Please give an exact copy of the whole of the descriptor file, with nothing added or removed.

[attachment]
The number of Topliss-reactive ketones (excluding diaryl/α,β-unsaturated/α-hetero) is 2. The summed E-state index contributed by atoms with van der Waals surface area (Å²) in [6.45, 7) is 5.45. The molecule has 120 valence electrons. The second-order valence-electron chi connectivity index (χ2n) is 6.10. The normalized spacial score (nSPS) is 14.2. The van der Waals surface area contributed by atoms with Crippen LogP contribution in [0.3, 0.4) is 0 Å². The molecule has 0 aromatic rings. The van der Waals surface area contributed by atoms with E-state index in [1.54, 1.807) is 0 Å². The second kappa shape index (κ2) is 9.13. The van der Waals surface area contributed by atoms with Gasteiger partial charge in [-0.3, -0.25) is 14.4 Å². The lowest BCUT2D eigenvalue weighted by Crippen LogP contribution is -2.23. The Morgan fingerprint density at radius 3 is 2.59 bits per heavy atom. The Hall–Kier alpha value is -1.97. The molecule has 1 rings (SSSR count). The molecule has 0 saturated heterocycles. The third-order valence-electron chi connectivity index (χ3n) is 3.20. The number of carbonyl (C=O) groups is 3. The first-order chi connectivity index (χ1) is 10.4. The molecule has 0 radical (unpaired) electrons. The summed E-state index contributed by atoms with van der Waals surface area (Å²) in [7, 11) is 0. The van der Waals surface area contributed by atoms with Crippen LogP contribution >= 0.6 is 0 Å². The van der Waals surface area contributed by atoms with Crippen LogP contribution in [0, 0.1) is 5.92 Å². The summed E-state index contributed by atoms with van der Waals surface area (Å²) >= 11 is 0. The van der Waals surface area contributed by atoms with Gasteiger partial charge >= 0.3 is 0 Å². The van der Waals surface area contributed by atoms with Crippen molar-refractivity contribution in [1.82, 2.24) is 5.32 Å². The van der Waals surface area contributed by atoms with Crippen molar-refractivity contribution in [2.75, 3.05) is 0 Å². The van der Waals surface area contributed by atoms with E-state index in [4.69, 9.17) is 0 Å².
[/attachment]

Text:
The number of Topliss-reactive ketones (excluding diaryl/α,β-unsaturated/α-hetero) is 2. The summed E-state index contributed by atoms with van der Waals surface area (Å²) in [6.45, 7) is 5.45. The molecule has 120 valence electrons. The second-order valence-electron chi connectivity index (χ2n) is 6.10. The normalized spacial score (nSPS) is 14.2. The van der Waals surface area contributed by atoms with Crippen LogP contribution in [0.3, 0.4) is 0 Å². The molecule has 0 aromatic rings. The van der Waals surface area contributed by atoms with E-state index in [1.54, 1.807) is 0 Å². The second kappa shape index (κ2) is 9.13. The van der Waals surface area contributed by atoms with Gasteiger partial charge in [-0.3, -0.25) is 14.4 Å². The lowest BCUT2D eigenvalue weighted by Crippen LogP contribution is -2.23. The Morgan fingerprint density at radius 3 is 2.59 bits per heavy atom. The Hall–Kier alpha value is -1.97. The molecule has 1 rings (SSSR count). The molecule has 0 saturated heterocycles. The third-order valence-electron chi connectivity index (χ3n) is 3.20. The number of carbonyl (C=O) groups is 3. The first-order chi connectivity index (χ1) is 10.4. The molecule has 0 radical (unpaired) electrons. The summed E-state index contributed by atoms with van der Waals surface area (Å²) in [7, 11) is 0. The van der Waals surface area contributed by atoms with Crippen LogP contribution >= 0.6 is 0 Å². The van der Waals surface area contributed by atoms with Crippen LogP contribution in [0, 0.1) is 5.92 Å². The summed E-state index contributed by atoms with van der Waals surface area (Å²) >= 11 is 0. The van der Waals surface area contributed by atoms with Gasteiger partial charge >= 0.3 is 0 Å². The van der Waals surface area contributed by atoms with Crippen molar-refractivity contribution in [1.82, 2.24) is 5.32 Å². The van der Waals surface area contributed by atoms with Crippen molar-refractivity contribution in [2.75, 3.05) is 0 Å². The van der Waals surface area contributed by atoms with E-state index in [4.69, 9.17) is 0 Å².